Embattled Tokyo Electric Power Co. has been slammed by an independent auditing watchdog for skimping on its computer network, which still uses the Windows XP operating system.
Facing multi-billion dollar cleanup and compensation bills from the March 2011 nuclear crisis, Tepco figured it could save a few yen by delaying an upgrade.
But the independent watchdog — which usually on the lookout for wasteful spending — warned the nation’s biggest electric utility about its frugality, saying it must replace the outdated computer system because of security concerns.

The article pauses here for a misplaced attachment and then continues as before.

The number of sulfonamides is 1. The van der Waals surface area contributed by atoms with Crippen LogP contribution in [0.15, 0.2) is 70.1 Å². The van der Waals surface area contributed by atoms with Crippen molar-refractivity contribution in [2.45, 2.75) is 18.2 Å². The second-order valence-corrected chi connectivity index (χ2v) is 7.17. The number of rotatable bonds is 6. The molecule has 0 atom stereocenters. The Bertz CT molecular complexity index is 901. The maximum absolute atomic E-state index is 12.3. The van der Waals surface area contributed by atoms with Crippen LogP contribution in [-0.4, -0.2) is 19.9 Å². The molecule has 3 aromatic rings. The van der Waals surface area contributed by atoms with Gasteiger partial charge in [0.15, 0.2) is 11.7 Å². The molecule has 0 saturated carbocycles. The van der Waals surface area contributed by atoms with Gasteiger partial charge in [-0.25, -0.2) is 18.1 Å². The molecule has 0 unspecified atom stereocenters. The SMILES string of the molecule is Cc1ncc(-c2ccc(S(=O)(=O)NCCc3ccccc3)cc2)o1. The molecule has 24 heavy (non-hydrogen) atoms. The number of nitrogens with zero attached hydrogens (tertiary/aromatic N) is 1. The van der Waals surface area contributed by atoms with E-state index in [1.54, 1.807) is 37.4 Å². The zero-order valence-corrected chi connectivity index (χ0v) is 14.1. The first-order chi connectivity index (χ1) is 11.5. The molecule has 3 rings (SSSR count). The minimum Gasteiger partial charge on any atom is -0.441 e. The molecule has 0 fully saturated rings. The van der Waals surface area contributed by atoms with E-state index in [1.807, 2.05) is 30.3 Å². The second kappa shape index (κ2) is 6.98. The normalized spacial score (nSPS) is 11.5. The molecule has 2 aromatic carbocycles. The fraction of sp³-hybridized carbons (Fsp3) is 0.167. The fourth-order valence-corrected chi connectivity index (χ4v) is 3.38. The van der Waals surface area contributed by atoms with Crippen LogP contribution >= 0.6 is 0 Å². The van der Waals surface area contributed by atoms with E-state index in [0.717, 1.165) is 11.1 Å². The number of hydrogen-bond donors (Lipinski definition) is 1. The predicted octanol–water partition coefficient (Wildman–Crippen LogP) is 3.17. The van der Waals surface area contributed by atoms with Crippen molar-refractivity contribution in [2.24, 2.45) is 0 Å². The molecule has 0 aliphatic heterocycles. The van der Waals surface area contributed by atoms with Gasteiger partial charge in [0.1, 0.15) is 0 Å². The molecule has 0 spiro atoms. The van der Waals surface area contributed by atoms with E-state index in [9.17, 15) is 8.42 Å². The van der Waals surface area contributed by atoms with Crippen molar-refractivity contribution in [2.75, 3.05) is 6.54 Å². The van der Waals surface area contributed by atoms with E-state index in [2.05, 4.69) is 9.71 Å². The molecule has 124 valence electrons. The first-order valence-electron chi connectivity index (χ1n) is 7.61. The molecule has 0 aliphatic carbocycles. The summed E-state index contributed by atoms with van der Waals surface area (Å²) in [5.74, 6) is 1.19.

Tepco — effectively nationalized through a government bailout after the triple meltdown at the Fukushima No. 1 nuclear power plant in March 2011 — was hoping to save ¥3.6 billion ($30 million) by continuing to run about 48,000 computers on Windows XP until 2018.
Microsoft stopped providing security updates and technical support for Windows XP last year, aggravating concerns about cybersecurity.
“The company decided, on its own initiative, to move up the deadline to update the software due to system security concerns,” a Tepco spokesman said Tuesday.
In a report last month, the Board of Audit warned the company not to be so stingy.
“Upgrading the operating system must be done as swiftly as possible, and the firm must not push it back, given the security risks,” the board said.